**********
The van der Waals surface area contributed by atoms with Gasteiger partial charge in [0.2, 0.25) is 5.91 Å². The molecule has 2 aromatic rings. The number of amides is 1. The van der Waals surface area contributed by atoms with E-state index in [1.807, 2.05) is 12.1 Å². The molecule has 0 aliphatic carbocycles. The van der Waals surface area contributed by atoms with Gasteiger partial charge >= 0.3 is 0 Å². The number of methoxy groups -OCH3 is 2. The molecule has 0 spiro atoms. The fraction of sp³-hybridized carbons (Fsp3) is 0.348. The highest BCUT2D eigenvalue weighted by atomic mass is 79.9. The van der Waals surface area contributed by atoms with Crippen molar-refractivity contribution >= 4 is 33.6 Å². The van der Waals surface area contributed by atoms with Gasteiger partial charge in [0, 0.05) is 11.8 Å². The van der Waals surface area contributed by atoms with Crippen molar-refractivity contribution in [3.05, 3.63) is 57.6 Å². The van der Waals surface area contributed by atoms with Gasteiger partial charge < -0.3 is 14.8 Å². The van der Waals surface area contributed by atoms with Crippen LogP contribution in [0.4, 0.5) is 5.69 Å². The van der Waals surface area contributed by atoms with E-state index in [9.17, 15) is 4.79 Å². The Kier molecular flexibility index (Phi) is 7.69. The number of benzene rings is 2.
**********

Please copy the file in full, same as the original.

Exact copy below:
The van der Waals surface area contributed by atoms with Gasteiger partial charge in [0.2, 0.25) is 5.91 Å². The molecule has 2 aromatic rings. The number of amides is 1. The van der Waals surface area contributed by atoms with E-state index in [1.807, 2.05) is 12.1 Å². The molecule has 0 aliphatic carbocycles. The van der Waals surface area contributed by atoms with Gasteiger partial charge >= 0.3 is 0 Å². The number of methoxy groups -OCH3 is 2. The molecule has 0 spiro atoms. The fraction of sp³-hybridized carbons (Fsp3) is 0.348. The highest BCUT2D eigenvalue weighted by atomic mass is 79.9. The van der Waals surface area contributed by atoms with Crippen molar-refractivity contribution >= 4 is 33.6 Å². The van der Waals surface area contributed by atoms with Gasteiger partial charge in [0, 0.05) is 11.8 Å². The van der Waals surface area contributed by atoms with Crippen molar-refractivity contribution in [3.05, 3.63) is 57.6 Å². The van der Waals surface area contributed by atoms with Gasteiger partial charge < -0.3 is 14.8 Å². The van der Waals surface area contributed by atoms with Crippen LogP contribution in [0.4, 0.5) is 5.69 Å². The van der Waals surface area contributed by atoms with E-state index in [9.17, 15) is 4.79 Å². The Kier molecular flexibility index (Phi) is 7.69. The number of benzene rings is 2.